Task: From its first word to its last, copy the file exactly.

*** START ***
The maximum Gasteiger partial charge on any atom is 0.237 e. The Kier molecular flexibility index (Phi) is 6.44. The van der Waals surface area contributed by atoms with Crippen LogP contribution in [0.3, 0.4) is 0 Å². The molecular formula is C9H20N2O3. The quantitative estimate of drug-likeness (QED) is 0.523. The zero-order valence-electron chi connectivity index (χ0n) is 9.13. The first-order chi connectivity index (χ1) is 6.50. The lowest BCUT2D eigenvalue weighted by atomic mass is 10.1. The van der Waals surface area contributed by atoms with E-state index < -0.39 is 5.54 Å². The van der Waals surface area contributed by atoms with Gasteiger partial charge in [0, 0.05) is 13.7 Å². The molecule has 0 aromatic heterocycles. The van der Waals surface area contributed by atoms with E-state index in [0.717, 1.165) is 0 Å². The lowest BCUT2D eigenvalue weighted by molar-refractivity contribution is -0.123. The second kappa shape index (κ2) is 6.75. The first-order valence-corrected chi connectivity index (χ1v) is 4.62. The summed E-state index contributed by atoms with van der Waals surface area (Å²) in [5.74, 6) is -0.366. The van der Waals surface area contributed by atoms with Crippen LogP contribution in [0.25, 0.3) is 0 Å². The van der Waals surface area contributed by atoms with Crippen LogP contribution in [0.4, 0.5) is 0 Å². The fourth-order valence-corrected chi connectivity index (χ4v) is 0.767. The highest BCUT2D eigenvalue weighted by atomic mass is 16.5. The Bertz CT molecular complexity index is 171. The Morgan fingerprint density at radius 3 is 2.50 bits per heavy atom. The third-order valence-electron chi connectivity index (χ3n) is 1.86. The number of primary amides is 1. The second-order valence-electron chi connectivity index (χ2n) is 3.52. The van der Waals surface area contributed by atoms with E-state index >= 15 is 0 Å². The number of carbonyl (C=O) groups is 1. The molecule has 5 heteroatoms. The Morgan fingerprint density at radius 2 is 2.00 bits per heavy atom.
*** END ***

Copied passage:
The maximum Gasteiger partial charge on any atom is 0.237 e. The Kier molecular flexibility index (Phi) is 6.44. The van der Waals surface area contributed by atoms with Crippen LogP contribution in [0.3, 0.4) is 0 Å². The molecular formula is C9H20N2O3. The quantitative estimate of drug-likeness (QED) is 0.523. The zero-order valence-electron chi connectivity index (χ0n) is 9.13. The first-order chi connectivity index (χ1) is 6.50. The lowest BCUT2D eigenvalue weighted by atomic mass is 10.1. The van der Waals surface area contributed by atoms with E-state index < -0.39 is 5.54 Å². The van der Waals surface area contributed by atoms with Gasteiger partial charge in [0, 0.05) is 13.7 Å². The molecule has 0 aromatic heterocycles. The van der Waals surface area contributed by atoms with E-state index in [0.717, 1.165) is 0 Å². The lowest BCUT2D eigenvalue weighted by molar-refractivity contribution is -0.123. The second kappa shape index (κ2) is 6.75. The first-order valence-corrected chi connectivity index (χ1v) is 4.62. The summed E-state index contributed by atoms with van der Waals surface area (Å²) in [5.74, 6) is -0.366. The van der Waals surface area contributed by atoms with Crippen LogP contribution in [0.25, 0.3) is 0 Å². The van der Waals surface area contributed by atoms with Crippen LogP contribution in [0.4, 0.5) is 0 Å². The fourth-order valence-corrected chi connectivity index (χ4v) is 0.767. The highest BCUT2D eigenvalue weighted by atomic mass is 16.5. The Bertz CT molecular complexity index is 171. The Morgan fingerprint density at radius 3 is 2.50 bits per heavy atom. The third-order valence-electron chi connectivity index (χ3n) is 1.86. The number of primary amides is 1. The second-order valence-electron chi connectivity index (χ2n) is 3.52. The van der Waals surface area contributed by atoms with E-state index >= 15 is 0 Å². The number of carbonyl (C=O) groups is 1. The molecule has 5 heteroatoms. The Morgan fingerprint density at radius 2 is 2.00 bits per heavy atom.